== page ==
Saturday, April 6, 2013

Robosapien V2 - Retread

Robosapien V2 - Foot Panel Retread / Rebuild

April 06 2013

The Robosapien V2 I purchased did not come with battery covers for the bottom of the feet:

So If I'm going to ever get this robot up and running, I'll need to figure out a way to re-manufacture some kind of battery retention strategy.

Time to give this robot some sole.

First thing to do is to make the existing feet as flat as possible by removing all of the accessories connected to the feet - to strip it right back.

Here's what got removed - a bunch of plastic "bumps" that were connected to the feet as well as a couple of silk ribbon strips which (I guess) were used to aid the removal of the "D" batteries that are held in the feet.

Close up of the "bumps".  Will be putting them back on later, I am sure.  

Ziplock.  Bag & Tag.

Here's what the feet look like with all of the extra stuff removed.

Close up of the bottom foot (LEFT)

The material I am going to use to re-manufacture the bottom of the feet is a piece of black plastic I had hanging around the house.  I have no idea where it came from - I probably snagged it one day, "just in case".  This is the kind of behaviour that just often enough pays off for me to persist with it, but seldom enough that it drives the wife CRAZY with what seems to her to be piles of meaningless junk appearing in the house.

I just plopped the foot of the Robosapien V2 on top and traced the outline.  

There were four nice holes available, so I traced them too.

Pencil.  Steel ruler.  Utility knife.  Patience.

Score plastic along straight edge about 5 times (make it deep).

Place cut line on straight edge, with piece you want to snap off dangling over space.

Lean briskly as you hope for a clean break.


The rest is a little trickier because there are these little curves involved at the corners.

Score plastic as before, but be sure to also place evenly spaced lines to help energy "go somewhere" as you flex it and break it.  

The score lines also help to break the problem down into achievable segments.  

Here's what I did:

Now, use a pair of diagonal cutters to start the break.  

Diagonal cutters can put a HIGH amount of cutting energy in a VERY concentrated area into a quite SMALL area - exactly what we want to do!

Here's what I managed with my first "bite":

The next tool is our old friend, needlenose pliers.  They enable PRECISE application of torque energy in a VERY concentrated way - exactly what is required next.

Here's what I managed with my first "twist":

As you can see, things are going swimmingly.  

Proceed along scored line with needlenose pliers, breaking away segments as you go:

Here's what I accomplished:

Almost done - no mishaps yet.

Note that at one point the twisting produced a break that did not follow the scored lines.

Instead, it moved AWAY from the material we wanted to preserve and broke in a nice exponential curve to the next score line in the series.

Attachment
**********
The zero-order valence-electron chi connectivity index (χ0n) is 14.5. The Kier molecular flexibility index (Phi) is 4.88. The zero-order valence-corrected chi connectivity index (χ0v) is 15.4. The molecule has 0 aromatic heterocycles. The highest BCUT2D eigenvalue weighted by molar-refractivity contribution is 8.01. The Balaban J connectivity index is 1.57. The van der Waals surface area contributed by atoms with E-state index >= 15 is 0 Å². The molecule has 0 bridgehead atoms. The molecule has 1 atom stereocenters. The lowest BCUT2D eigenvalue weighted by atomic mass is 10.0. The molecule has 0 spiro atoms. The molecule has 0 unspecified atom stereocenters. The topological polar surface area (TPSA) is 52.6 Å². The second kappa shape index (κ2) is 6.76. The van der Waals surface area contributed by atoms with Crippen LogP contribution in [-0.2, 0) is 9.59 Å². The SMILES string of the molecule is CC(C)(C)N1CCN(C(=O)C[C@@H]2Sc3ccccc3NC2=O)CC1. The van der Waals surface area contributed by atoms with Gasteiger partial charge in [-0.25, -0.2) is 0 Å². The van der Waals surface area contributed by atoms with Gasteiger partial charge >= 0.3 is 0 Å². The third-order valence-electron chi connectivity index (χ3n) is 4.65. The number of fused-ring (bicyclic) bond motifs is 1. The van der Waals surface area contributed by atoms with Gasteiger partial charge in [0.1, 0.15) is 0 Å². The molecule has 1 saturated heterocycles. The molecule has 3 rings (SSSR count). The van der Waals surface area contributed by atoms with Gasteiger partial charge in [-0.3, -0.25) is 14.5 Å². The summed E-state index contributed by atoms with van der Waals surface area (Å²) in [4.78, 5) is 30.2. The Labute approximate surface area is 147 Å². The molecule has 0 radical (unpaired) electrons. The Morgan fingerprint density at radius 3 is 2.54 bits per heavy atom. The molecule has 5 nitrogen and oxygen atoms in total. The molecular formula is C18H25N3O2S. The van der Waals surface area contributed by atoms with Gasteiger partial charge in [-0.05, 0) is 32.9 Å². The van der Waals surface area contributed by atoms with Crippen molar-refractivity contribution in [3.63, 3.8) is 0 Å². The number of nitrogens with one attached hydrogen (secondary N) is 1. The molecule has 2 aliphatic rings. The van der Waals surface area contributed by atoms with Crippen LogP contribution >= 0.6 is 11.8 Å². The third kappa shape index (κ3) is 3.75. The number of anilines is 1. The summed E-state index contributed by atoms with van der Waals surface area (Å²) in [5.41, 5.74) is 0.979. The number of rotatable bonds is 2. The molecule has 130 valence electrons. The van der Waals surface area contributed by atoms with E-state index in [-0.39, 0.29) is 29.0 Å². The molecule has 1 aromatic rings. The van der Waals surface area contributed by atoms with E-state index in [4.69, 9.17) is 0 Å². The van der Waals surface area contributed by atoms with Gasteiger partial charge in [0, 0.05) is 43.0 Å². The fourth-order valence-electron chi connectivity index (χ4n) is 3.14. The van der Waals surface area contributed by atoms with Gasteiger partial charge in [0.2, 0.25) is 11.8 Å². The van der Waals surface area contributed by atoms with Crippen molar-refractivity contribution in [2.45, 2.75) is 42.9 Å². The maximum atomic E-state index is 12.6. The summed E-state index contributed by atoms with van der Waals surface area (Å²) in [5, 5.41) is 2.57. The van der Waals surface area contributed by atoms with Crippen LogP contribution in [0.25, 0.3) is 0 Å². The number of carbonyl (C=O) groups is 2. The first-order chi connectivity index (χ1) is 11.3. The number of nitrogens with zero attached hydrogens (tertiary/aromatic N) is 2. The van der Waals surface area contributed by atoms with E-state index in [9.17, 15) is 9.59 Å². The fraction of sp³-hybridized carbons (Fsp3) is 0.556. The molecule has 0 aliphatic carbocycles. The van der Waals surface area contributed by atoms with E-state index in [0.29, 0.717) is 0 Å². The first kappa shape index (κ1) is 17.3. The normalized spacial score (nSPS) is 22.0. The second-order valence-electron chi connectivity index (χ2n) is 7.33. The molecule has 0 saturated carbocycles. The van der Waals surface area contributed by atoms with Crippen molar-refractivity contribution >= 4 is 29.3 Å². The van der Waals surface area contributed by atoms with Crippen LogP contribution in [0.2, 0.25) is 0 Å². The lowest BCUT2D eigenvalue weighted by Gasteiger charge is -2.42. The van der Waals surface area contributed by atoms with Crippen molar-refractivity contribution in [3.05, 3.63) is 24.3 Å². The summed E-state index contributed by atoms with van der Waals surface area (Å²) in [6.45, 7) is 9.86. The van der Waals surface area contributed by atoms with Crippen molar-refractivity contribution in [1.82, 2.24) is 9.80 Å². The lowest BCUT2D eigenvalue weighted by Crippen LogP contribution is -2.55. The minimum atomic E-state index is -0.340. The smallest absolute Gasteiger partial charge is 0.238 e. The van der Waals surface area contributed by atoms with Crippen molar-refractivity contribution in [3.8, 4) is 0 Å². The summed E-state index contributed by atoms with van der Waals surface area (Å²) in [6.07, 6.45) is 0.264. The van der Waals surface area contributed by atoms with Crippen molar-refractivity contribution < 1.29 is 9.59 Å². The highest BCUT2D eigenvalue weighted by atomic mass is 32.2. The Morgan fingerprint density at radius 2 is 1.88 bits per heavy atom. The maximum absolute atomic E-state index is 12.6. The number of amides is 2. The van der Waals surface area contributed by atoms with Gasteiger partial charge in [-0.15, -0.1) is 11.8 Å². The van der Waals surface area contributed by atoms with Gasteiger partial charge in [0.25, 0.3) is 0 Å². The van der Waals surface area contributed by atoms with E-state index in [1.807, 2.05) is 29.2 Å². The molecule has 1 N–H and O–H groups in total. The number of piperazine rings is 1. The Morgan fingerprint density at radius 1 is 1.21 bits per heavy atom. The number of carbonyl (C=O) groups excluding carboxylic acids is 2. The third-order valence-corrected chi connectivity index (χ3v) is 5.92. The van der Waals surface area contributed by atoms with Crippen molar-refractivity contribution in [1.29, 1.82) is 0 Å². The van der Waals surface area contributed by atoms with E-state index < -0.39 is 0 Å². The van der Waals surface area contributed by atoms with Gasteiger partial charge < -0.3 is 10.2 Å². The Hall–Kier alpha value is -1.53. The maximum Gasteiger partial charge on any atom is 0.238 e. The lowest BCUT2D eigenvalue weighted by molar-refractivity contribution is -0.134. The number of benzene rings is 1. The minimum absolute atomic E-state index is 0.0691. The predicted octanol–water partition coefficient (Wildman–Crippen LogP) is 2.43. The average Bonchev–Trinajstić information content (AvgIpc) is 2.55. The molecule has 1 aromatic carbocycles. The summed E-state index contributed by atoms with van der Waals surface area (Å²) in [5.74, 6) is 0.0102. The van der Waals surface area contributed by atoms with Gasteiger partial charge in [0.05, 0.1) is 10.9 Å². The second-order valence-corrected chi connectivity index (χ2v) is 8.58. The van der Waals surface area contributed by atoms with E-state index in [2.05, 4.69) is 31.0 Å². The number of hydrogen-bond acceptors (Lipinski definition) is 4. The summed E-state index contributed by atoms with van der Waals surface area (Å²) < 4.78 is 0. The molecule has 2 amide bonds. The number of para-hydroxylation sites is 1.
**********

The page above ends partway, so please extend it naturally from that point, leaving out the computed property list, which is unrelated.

Just perfect.

For the second foot I decided to make a paper template because the first one ended up not being quite perfect:

Second foot plate measured out, ready for scoring and breaking off...

First and second foot plates after being scored, broken off and filed a little bit to remove any rough edges:

First foot plate affixed to the foot of the robot with bolt / washer / nut:

Looks OK.

What the foot looks like with the RETREAD on:

You can hardly notice the extra layer on the bottom.

Robot with both RETREADS affixed.

Robot standing on its RETREADS

The only thing left to do with the "retread" project is to now figure out how to go about bridging the two "AAA" batteries in the feet.  Here's what they look like right now with the batteries installed:

<photo of batteries inserted - not level>

This is not good.  I've got to figure out a way to get those batteries level.  One way to do it is to install another spring in the "AAA" socket of each foot of the Robosapien V2 so the batteries come up to the same height with respect to each other - then figure out a way to install an integrated bridge (metal strip) into the material of the new feet - which should also make the "right side up" of the feet super clear and basically make putting them on the "wrong" way around impossible.

Then again, maybe there's a faster way - aluminum foil is highly malleable and an excellent conductor...

Here's the brand of aluminum foil I used.  

About as generic as they get...

I created a cylinder of aluminum foil about 2 cm high and 1 cm in diameter.

Then I cut it in half, creating two semi-solid "plugs" of aluminum.

I inserted the batteries and "mashed" down the one sitting on the plug until it was level.

Now the "AAA" batteries are sitting nice and level with each other.

Next fabricate a little bridging strip for the exposed ends from more aluminum foil.

The purpose of the bridging strip is to put the batteries in series so you get 3v.

The bridging strip is folded back on itself at the ends into little peaks to ensure good contact

Close up of bridging strip:

Here's a close-up of the bridging strip.

Finally, hold the bridging strip in place with some scotch tape and then cover with some double-back foam to ensure that a good connection is created when the foot covers are screwed back on.

<photo of hot glue holding nuts in place>

The next challenge is putting the little "knobs" back on the feet so that they remain similar to the original design of the spirit

<photo of newly fabbed rubber knobs>

OK, I believe that my Robosapien V2 RETREAD Project is absolutely done.


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